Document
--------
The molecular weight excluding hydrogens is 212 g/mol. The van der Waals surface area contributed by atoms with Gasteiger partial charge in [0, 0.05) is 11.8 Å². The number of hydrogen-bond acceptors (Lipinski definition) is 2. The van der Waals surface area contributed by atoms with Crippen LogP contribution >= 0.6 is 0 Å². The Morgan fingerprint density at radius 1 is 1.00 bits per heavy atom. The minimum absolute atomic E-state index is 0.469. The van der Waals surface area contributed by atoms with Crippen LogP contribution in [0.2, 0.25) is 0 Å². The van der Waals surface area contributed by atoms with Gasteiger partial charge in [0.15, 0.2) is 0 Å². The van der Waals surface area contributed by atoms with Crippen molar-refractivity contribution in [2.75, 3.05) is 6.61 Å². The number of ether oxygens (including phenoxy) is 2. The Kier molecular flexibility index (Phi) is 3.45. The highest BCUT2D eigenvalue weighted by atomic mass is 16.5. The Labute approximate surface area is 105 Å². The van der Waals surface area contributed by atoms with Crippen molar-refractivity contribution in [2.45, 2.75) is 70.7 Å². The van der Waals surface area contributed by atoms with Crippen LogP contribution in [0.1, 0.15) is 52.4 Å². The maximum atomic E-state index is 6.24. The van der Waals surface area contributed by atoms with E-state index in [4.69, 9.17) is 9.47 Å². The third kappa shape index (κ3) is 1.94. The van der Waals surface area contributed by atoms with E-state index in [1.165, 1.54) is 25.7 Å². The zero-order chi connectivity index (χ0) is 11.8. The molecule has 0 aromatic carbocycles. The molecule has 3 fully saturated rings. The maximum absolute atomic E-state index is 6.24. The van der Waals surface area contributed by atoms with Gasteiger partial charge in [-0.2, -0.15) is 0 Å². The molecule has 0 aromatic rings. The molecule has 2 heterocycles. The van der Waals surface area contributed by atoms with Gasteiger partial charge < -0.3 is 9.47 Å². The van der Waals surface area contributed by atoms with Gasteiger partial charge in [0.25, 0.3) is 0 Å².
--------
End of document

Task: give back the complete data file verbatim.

The molecular weight excluding hydrogens is 212 g/mol. The van der Waals surface area contributed by atoms with Gasteiger partial charge in [0, 0.05) is 11.8 Å². The number of hydrogen-bond acceptors (Lipinski definition) is 2. The van der Waals surface area contributed by atoms with Crippen LogP contribution >= 0.6 is 0 Å². The Morgan fingerprint density at radius 1 is 1.00 bits per heavy atom. The minimum absolute atomic E-state index is 0.469. The van der Waals surface area contributed by atoms with Crippen LogP contribution in [0.2, 0.25) is 0 Å². The van der Waals surface area contributed by atoms with Gasteiger partial charge in [0.15, 0.2) is 0 Å². The van der Waals surface area contributed by atoms with Crippen molar-refractivity contribution in [2.75, 3.05) is 6.61 Å². The number of ether oxygens (including phenoxy) is 2. The Kier molecular flexibility index (Phi) is 3.45. The highest BCUT2D eigenvalue weighted by atomic mass is 16.5. The Labute approximate surface area is 105 Å². The van der Waals surface area contributed by atoms with Crippen molar-refractivity contribution in [2.45, 2.75) is 70.7 Å². The van der Waals surface area contributed by atoms with Crippen LogP contribution in [0.1, 0.15) is 52.4 Å². The maximum atomic E-state index is 6.24. The van der Waals surface area contributed by atoms with E-state index in [4.69, 9.17) is 9.47 Å². The third kappa shape index (κ3) is 1.94. The van der Waals surface area contributed by atoms with E-state index in [1.165, 1.54) is 25.7 Å². The zero-order chi connectivity index (χ0) is 11.8. The molecule has 0 aromatic carbocycles. The molecule has 3 fully saturated rings. The maximum absolute atomic E-state index is 6.24. The van der Waals surface area contributed by atoms with Gasteiger partial charge in [-0.2, -0.15) is 0 Å². The molecule has 0 aromatic rings. The molecule has 2 heterocycles. The van der Waals surface area contributed by atoms with Gasteiger partial charge < -0.3 is 9.47 Å². The van der Waals surface area contributed by atoms with Gasteiger partial charge in [0.25, 0.3) is 0 Å².